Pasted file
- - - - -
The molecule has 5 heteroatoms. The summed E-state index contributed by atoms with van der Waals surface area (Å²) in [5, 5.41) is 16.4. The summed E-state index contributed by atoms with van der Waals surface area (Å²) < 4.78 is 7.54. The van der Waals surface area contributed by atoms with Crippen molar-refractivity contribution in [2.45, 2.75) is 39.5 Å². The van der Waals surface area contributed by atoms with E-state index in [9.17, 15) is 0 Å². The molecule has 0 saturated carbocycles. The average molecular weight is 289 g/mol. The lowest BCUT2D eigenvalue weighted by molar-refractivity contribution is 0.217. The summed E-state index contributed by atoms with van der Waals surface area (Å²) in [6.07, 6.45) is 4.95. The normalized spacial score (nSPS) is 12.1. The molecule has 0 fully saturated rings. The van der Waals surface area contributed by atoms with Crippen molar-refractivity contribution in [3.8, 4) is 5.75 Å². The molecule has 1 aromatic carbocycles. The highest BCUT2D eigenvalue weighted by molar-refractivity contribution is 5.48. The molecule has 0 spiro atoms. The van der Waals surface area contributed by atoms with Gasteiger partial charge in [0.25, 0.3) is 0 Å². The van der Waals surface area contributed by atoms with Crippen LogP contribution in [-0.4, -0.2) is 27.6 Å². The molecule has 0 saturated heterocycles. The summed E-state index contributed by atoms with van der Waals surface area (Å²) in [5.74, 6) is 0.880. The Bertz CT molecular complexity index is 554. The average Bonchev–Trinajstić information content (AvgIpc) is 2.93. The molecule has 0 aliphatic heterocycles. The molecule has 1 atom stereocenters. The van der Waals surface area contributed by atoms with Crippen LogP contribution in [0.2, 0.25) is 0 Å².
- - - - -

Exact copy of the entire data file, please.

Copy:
The molecule has 5 heteroatoms. The summed E-state index contributed by atoms with van der Waals surface area (Å²) in [5, 5.41) is 16.4. The summed E-state index contributed by atoms with van der Waals surface area (Å²) < 4.78 is 7.54. The van der Waals surface area contributed by atoms with Crippen molar-refractivity contribution in [2.45, 2.75) is 39.5 Å². The van der Waals surface area contributed by atoms with E-state index in [9.17, 15) is 0 Å². The molecule has 0 saturated carbocycles. The average molecular weight is 289 g/mol. The lowest BCUT2D eigenvalue weighted by molar-refractivity contribution is 0.217. The summed E-state index contributed by atoms with van der Waals surface area (Å²) in [6.07, 6.45) is 4.95. The normalized spacial score (nSPS) is 12.1. The molecule has 0 fully saturated rings. The van der Waals surface area contributed by atoms with Crippen molar-refractivity contribution in [3.8, 4) is 5.75 Å². The molecule has 1 aromatic carbocycles. The highest BCUT2D eigenvalue weighted by molar-refractivity contribution is 5.48. The molecule has 0 spiro atoms. The van der Waals surface area contributed by atoms with Gasteiger partial charge in [0.25, 0.3) is 0 Å². The van der Waals surface area contributed by atoms with Crippen LogP contribution in [-0.4, -0.2) is 27.6 Å². The molecule has 0 saturated heterocycles. The summed E-state index contributed by atoms with van der Waals surface area (Å²) in [5.74, 6) is 0.880. The Bertz CT molecular complexity index is 554. The average Bonchev–Trinajstić information content (AvgIpc) is 2.93. The molecule has 0 aliphatic heterocycles. The molecule has 1 atom stereocenters. The van der Waals surface area contributed by atoms with Crippen LogP contribution in [0.2, 0.25) is 0 Å².